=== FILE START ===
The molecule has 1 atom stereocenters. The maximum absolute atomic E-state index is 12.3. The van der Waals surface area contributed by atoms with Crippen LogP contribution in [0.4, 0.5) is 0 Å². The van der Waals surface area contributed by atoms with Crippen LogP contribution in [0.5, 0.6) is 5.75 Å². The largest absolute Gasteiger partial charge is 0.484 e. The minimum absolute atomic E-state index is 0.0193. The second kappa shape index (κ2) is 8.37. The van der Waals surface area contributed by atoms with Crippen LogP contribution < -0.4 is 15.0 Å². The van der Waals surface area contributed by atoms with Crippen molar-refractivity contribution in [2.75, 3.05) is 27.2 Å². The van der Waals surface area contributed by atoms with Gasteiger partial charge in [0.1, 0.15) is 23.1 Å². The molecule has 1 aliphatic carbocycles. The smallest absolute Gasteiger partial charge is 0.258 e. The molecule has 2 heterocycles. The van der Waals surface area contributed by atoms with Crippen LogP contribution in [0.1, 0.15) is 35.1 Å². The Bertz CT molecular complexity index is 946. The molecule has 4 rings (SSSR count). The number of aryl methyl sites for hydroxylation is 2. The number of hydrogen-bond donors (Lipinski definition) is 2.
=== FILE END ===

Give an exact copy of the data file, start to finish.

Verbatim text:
The molecule has 1 atom stereocenters. The maximum absolute atomic E-state index is 12.3. The van der Waals surface area contributed by atoms with Crippen LogP contribution in [0.4, 0.5) is 0 Å². The van der Waals surface area contributed by atoms with Crippen LogP contribution in [0.5, 0.6) is 5.75 Å². The largest absolute Gasteiger partial charge is 0.484 e. The minimum absolute atomic E-state index is 0.0193. The second kappa shape index (κ2) is 8.37. The van der Waals surface area contributed by atoms with Crippen LogP contribution < -0.4 is 15.0 Å². The van der Waals surface area contributed by atoms with Crippen molar-refractivity contribution in [2.75, 3.05) is 27.2 Å². The van der Waals surface area contributed by atoms with Gasteiger partial charge in [0.1, 0.15) is 23.1 Å². The molecule has 1 aliphatic carbocycles. The smallest absolute Gasteiger partial charge is 0.258 e. The molecule has 2 heterocycles. The van der Waals surface area contributed by atoms with Crippen LogP contribution in [0.1, 0.15) is 35.1 Å². The Bertz CT molecular complexity index is 946. The molecule has 4 rings (SSSR count). The number of aryl methyl sites for hydroxylation is 2. The number of hydrogen-bond donors (Lipinski definition) is 2.